Muddy Feedlot Surfaces: What Are My Options?

Muddy Feedlot Surfaces: What Are My Options?

Muddy feedlot conditions common in Nebraska in 2019 lead to poor animal performance, some health issues, and increased odors as temperatures warm.

Reviewers:  Ben Beckman, Nebraska Extension Educator; James McDonald, Associate Professor, University of Nebraska-Lincoln

An undesirable combination of precipitation events and freeze/thaw cycles has contributed to some very muddy feedlot surfaces in the winter and spring of 2019 in Nebraska.  These muddy surfaces contribute to poor animal performance, health issues such as foot rot, and odor issues for neighbors as temperatures warm.  This article addresses some common questions about options for managing muddy feedlots.

Take-Home Message:  Preventative design and management options exist for minimizing the occurrence and extent of muddy open feedlot conditions, but very few ‘fixes’ exist for addressing muddy conditions once they are in place.  Getting ahead of this challenge with good feedlot design and management is the only reasonable option for avoiding the challenges that come with muddy conditions.

 

Question:  What conditions should serve as a red flag of muddy lots ahead?

Answer:  Wet fall and winter weather conditions are the obvious answer.  Starting last fall through this winter and spring we experienced wet conditions and numerous freeze/thaw cycles of saturated feedlot surfaces.  This compromised the structural capacity of the compacted soil resulting in mud everywhere.

In any year, pens that have a build-up of manure and/or standing water going into winter are more likely to experience problems with mud.  These conditions further compromise the structural capacity of the compacted soil and should be a red flag over which managers should have some control. 

Thus, wet fall and winter conditions may be an indication of problems ahead.  An equally important red flag of future problems is limited investment in surface cleaning and maintenance.

 

Question: My lots are muddy; can I amend the surface to improve conditions?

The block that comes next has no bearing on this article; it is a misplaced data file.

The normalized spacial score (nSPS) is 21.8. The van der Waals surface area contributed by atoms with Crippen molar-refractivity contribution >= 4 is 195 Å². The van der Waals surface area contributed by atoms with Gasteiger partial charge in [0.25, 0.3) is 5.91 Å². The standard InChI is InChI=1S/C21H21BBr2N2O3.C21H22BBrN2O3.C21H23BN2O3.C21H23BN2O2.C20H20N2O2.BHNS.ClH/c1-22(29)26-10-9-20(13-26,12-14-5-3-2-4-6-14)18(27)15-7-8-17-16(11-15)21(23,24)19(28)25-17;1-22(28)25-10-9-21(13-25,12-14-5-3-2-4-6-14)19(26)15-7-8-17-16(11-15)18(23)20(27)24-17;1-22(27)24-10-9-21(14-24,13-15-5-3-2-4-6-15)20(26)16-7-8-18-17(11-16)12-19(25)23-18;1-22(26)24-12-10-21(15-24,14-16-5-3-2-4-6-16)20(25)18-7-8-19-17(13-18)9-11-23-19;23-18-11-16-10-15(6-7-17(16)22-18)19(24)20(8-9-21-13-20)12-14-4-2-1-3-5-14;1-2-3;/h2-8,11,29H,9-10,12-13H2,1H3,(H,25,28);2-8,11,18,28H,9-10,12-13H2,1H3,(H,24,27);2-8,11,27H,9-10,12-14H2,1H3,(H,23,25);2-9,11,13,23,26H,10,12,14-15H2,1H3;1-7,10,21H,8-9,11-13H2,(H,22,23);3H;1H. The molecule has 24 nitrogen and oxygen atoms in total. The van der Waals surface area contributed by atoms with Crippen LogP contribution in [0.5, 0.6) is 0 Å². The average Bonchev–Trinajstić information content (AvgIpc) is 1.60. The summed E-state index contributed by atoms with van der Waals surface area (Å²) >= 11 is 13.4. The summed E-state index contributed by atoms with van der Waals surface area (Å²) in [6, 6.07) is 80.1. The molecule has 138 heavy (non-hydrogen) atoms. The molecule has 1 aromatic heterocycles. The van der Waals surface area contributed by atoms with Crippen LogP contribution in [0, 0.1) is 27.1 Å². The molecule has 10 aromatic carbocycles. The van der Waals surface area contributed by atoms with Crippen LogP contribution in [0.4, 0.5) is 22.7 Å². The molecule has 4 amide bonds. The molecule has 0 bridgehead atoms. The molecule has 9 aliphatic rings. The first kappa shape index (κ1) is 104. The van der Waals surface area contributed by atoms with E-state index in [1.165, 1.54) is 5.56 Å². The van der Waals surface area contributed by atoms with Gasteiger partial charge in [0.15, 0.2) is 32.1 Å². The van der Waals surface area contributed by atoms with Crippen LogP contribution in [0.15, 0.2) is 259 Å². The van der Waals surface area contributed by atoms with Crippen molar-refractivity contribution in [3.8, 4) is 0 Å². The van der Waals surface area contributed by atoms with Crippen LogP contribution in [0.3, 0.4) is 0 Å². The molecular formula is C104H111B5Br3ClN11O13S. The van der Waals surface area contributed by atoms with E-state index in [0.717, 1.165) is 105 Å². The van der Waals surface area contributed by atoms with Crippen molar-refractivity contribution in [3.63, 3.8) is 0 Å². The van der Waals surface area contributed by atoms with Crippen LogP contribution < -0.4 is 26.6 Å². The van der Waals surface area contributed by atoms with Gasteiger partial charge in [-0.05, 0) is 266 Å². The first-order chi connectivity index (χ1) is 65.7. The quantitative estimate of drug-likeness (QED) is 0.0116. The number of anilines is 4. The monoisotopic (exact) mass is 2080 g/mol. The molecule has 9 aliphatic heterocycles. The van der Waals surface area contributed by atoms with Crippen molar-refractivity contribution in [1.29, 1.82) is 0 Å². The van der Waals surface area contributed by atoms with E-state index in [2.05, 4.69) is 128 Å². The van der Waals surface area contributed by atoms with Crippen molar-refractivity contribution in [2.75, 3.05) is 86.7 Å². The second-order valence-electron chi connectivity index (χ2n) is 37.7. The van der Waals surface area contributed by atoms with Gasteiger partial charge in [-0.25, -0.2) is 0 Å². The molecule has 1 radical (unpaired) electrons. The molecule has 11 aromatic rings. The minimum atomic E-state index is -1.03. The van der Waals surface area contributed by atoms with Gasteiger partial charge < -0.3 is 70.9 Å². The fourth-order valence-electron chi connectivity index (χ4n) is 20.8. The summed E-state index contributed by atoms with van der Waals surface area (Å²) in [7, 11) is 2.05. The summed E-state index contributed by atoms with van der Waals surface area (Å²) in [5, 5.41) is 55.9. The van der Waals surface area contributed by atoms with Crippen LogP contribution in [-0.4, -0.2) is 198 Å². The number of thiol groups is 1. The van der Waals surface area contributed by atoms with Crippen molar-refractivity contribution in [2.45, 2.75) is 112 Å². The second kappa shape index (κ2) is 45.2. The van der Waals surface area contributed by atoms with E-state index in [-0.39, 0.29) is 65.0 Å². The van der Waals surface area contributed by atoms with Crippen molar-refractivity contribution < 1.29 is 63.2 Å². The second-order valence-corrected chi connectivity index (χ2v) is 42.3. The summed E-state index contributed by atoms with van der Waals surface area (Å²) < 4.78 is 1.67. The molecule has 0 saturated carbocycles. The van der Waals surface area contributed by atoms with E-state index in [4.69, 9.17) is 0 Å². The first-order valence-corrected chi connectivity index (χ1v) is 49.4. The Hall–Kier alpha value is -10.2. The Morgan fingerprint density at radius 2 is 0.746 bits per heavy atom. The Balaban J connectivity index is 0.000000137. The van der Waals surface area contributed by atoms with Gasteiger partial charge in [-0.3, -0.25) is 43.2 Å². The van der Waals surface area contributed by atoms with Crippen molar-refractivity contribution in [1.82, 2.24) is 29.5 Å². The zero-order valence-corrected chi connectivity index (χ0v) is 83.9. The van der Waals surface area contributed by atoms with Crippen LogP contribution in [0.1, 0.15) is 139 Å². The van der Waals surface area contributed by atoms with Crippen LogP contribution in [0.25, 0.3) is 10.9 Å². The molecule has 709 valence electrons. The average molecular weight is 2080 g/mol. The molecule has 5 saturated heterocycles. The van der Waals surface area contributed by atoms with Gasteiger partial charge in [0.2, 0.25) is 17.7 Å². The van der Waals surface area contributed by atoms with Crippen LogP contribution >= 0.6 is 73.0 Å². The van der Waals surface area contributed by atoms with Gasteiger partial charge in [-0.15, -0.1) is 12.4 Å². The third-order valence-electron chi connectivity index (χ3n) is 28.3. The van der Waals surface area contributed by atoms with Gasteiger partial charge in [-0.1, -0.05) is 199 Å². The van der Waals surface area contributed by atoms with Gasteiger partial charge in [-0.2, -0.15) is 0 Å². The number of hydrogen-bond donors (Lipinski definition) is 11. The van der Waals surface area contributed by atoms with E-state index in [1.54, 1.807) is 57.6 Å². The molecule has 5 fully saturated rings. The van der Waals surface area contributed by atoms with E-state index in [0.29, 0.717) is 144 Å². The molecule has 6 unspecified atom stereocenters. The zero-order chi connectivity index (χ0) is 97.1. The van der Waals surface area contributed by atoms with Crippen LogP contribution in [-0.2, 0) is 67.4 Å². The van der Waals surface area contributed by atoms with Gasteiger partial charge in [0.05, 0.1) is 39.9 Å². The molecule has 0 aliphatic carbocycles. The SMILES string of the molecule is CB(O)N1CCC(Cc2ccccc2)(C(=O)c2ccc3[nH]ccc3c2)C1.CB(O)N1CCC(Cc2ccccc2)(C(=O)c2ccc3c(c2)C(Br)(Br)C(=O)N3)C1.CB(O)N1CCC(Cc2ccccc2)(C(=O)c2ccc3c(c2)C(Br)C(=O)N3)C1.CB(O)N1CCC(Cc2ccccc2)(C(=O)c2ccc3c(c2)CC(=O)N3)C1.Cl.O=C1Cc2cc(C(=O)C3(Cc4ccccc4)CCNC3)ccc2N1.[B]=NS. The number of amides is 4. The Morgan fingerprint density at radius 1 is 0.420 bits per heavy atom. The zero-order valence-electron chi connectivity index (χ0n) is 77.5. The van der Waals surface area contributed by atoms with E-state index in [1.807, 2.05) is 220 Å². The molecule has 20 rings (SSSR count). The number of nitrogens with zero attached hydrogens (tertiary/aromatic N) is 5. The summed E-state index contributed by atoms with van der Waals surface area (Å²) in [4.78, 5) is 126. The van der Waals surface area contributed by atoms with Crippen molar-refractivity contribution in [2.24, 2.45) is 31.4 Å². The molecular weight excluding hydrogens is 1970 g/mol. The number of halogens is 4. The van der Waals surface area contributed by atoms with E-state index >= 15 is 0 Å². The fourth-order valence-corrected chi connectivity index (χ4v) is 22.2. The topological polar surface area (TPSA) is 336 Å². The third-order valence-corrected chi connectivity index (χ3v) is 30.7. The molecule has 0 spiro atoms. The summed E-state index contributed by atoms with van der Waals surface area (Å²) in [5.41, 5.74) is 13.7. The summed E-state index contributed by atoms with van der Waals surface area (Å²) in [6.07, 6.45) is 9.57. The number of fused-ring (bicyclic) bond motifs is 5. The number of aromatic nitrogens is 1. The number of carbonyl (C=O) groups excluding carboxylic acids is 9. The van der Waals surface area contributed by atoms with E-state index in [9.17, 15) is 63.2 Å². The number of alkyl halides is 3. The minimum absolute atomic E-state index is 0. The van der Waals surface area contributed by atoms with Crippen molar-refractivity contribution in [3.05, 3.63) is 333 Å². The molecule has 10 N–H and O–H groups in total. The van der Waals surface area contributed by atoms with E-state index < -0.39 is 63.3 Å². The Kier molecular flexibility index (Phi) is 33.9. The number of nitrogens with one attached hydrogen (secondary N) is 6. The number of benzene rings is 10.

Answer:  There are few good solutions once lot surfaces have become very muddy.  The authors’ experiences suggest that adding sand, gravel, or organic matter is not going to offer much benefit.  None will likely improve the structure of the soil sufficiently to see any significant benefit.  Large (2” length or greater) crushed rock is about the only amendment that has been observed by the authors to offer benefits.  However, this option has the immediate expense of the crushed rock addition to the pens and the potential for additional expenses in terms of foot and leg health, pen maintenance and crushed rock in the harvested manure.

Have you tried an amendment that you believe produced value?  Or have you had experiences that differ from our own?  If so, we invite you to share your field experience (rkoelsch1@unl.edu or rstowell2@unl.edu, 402/472-3912).

 

Question: What can I do to minimize the effects of mud on feedlot cattle? 

Answer:  Removal of snow from or frequent cleaning of the most problematic areas (e.g. region immediately behind the feed bunk and around the drinking water tanks) can help maintain acceptable conditions in these key areas.  In cattle resting areas, bedding an area of 20 to 40 square feet per head was one conclusion from a study completed by Dr. Terry Mader, retired University of Nebraska-Lincoln extension feedlot specialist. When poor weather conditions persist, these strategies may become very difficult to accomplish or may not produce desired lasting results.